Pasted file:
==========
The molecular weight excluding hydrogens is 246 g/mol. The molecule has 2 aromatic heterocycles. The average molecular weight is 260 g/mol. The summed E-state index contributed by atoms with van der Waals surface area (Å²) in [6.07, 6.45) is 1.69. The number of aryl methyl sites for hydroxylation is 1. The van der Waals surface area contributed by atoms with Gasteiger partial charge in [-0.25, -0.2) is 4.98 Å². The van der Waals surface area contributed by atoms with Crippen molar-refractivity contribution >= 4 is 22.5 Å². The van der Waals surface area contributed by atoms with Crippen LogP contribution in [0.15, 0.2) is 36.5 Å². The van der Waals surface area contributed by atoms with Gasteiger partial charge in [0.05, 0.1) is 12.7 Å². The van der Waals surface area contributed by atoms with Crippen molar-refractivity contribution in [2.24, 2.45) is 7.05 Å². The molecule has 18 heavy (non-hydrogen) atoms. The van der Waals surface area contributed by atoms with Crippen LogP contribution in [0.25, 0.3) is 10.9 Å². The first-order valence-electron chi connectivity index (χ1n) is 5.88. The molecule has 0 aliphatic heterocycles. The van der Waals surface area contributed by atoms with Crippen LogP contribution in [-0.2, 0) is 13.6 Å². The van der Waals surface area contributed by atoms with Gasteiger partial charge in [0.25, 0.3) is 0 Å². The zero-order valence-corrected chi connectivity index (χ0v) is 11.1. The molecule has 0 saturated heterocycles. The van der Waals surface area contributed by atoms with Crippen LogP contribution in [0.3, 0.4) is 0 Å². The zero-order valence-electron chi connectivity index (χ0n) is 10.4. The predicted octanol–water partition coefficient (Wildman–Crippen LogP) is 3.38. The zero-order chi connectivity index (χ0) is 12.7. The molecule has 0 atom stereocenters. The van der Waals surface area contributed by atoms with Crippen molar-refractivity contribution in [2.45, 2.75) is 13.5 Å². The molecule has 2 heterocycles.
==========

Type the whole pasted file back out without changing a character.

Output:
The molecular weight excluding hydrogens is 246 g/mol. The molecule has 2 aromatic heterocycles. The average molecular weight is 260 g/mol. The summed E-state index contributed by atoms with van der Waals surface area (Å²) in [6.07, 6.45) is 1.69. The number of aryl methyl sites for hydroxylation is 1. The van der Waals surface area contributed by atoms with Gasteiger partial charge in [-0.25, -0.2) is 4.98 Å². The van der Waals surface area contributed by atoms with Crippen molar-refractivity contribution >= 4 is 22.5 Å². The van der Waals surface area contributed by atoms with Crippen LogP contribution in [0.15, 0.2) is 36.5 Å². The van der Waals surface area contributed by atoms with Gasteiger partial charge in [0.05, 0.1) is 12.7 Å². The van der Waals surface area contributed by atoms with Crippen molar-refractivity contribution in [2.24, 2.45) is 7.05 Å². The molecule has 18 heavy (non-hydrogen) atoms. The van der Waals surface area contributed by atoms with Crippen LogP contribution in [0.25, 0.3) is 10.9 Å². The first-order valence-electron chi connectivity index (χ1n) is 5.88. The molecule has 0 aliphatic heterocycles. The van der Waals surface area contributed by atoms with Crippen LogP contribution in [-0.2, 0) is 13.6 Å². The van der Waals surface area contributed by atoms with Gasteiger partial charge in [0.25, 0.3) is 0 Å². The zero-order valence-corrected chi connectivity index (χ0v) is 11.1. The molecule has 0 saturated heterocycles. The van der Waals surface area contributed by atoms with Crippen LogP contribution in [0.3, 0.4) is 0 Å². The zero-order valence-electron chi connectivity index (χ0n) is 10.4. The predicted octanol–water partition coefficient (Wildman–Crippen LogP) is 3.38. The zero-order chi connectivity index (χ0) is 12.7. The molecule has 0 atom stereocenters. The van der Waals surface area contributed by atoms with Crippen molar-refractivity contribution in [2.45, 2.75) is 13.5 Å². The molecule has 2 heterocycles.